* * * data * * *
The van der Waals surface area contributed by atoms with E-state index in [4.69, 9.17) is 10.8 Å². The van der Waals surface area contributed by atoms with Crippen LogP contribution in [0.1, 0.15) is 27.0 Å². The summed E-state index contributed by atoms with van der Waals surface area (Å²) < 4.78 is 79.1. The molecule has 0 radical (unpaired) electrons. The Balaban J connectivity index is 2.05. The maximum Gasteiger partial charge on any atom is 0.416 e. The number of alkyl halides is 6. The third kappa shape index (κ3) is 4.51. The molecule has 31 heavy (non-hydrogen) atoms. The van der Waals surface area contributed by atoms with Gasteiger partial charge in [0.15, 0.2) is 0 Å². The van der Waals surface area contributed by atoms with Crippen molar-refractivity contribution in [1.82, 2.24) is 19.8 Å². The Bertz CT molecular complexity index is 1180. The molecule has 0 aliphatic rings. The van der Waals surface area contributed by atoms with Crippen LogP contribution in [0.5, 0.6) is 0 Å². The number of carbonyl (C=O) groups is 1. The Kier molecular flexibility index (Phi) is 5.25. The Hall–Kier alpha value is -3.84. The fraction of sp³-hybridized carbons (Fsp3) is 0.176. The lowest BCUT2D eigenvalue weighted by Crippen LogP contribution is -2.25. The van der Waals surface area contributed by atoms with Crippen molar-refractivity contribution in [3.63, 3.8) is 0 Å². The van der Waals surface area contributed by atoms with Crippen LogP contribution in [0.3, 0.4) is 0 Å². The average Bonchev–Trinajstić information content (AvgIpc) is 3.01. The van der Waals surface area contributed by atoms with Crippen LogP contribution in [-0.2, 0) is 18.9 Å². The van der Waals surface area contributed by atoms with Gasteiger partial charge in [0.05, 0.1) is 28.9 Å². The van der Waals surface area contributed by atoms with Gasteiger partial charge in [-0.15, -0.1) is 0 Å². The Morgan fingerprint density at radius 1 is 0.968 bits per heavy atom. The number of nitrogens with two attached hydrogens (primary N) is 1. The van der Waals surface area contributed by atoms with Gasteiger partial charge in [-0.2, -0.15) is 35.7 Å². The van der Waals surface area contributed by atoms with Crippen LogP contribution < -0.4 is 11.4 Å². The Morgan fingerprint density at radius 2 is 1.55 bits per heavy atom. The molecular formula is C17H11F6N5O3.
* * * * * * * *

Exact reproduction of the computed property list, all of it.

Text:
The van der Waals surface area contributed by atoms with E-state index in [4.69, 9.17) is 10.8 Å². The van der Waals surface area contributed by atoms with Crippen LogP contribution in [0.1, 0.15) is 27.0 Å². The summed E-state index contributed by atoms with van der Waals surface area (Å²) < 4.78 is 79.1. The molecule has 0 radical (unpaired) electrons. The Balaban J connectivity index is 2.05. The maximum Gasteiger partial charge on any atom is 0.416 e. The number of alkyl halides is 6. The third kappa shape index (κ3) is 4.51. The molecule has 31 heavy (non-hydrogen) atoms. The van der Waals surface area contributed by atoms with Gasteiger partial charge in [0.15, 0.2) is 0 Å². The van der Waals surface area contributed by atoms with Crippen molar-refractivity contribution in [1.82, 2.24) is 19.8 Å². The Bertz CT molecular complexity index is 1180. The molecule has 0 aliphatic rings. The van der Waals surface area contributed by atoms with Crippen LogP contribution in [0.5, 0.6) is 0 Å². The number of carbonyl (C=O) groups is 1. The Kier molecular flexibility index (Phi) is 5.25. The Hall–Kier alpha value is -3.84. The fraction of sp³-hybridized carbons (Fsp3) is 0.176. The lowest BCUT2D eigenvalue weighted by Crippen LogP contribution is -2.25. The van der Waals surface area contributed by atoms with Crippen molar-refractivity contribution in [3.63, 3.8) is 0 Å². The van der Waals surface area contributed by atoms with Crippen LogP contribution in [0.3, 0.4) is 0 Å². The average Bonchev–Trinajstić information content (AvgIpc) is 3.01. The van der Waals surface area contributed by atoms with Crippen LogP contribution in [-0.2, 0) is 18.9 Å². The van der Waals surface area contributed by atoms with Gasteiger partial charge in [0.05, 0.1) is 28.9 Å². The van der Waals surface area contributed by atoms with Gasteiger partial charge in [-0.15, -0.1) is 0 Å². The Morgan fingerprint density at radius 1 is 0.968 bits per heavy atom. The number of nitrogens with two attached hydrogens (primary N) is 1. The van der Waals surface area contributed by atoms with Gasteiger partial charge in [-0.2, -0.15) is 35.7 Å². The van der Waals surface area contributed by atoms with Crippen LogP contribution < -0.4 is 11.4 Å². The Morgan fingerprint density at radius 2 is 1.55 bits per heavy atom. The molecular formula is C17H11F6N5O3.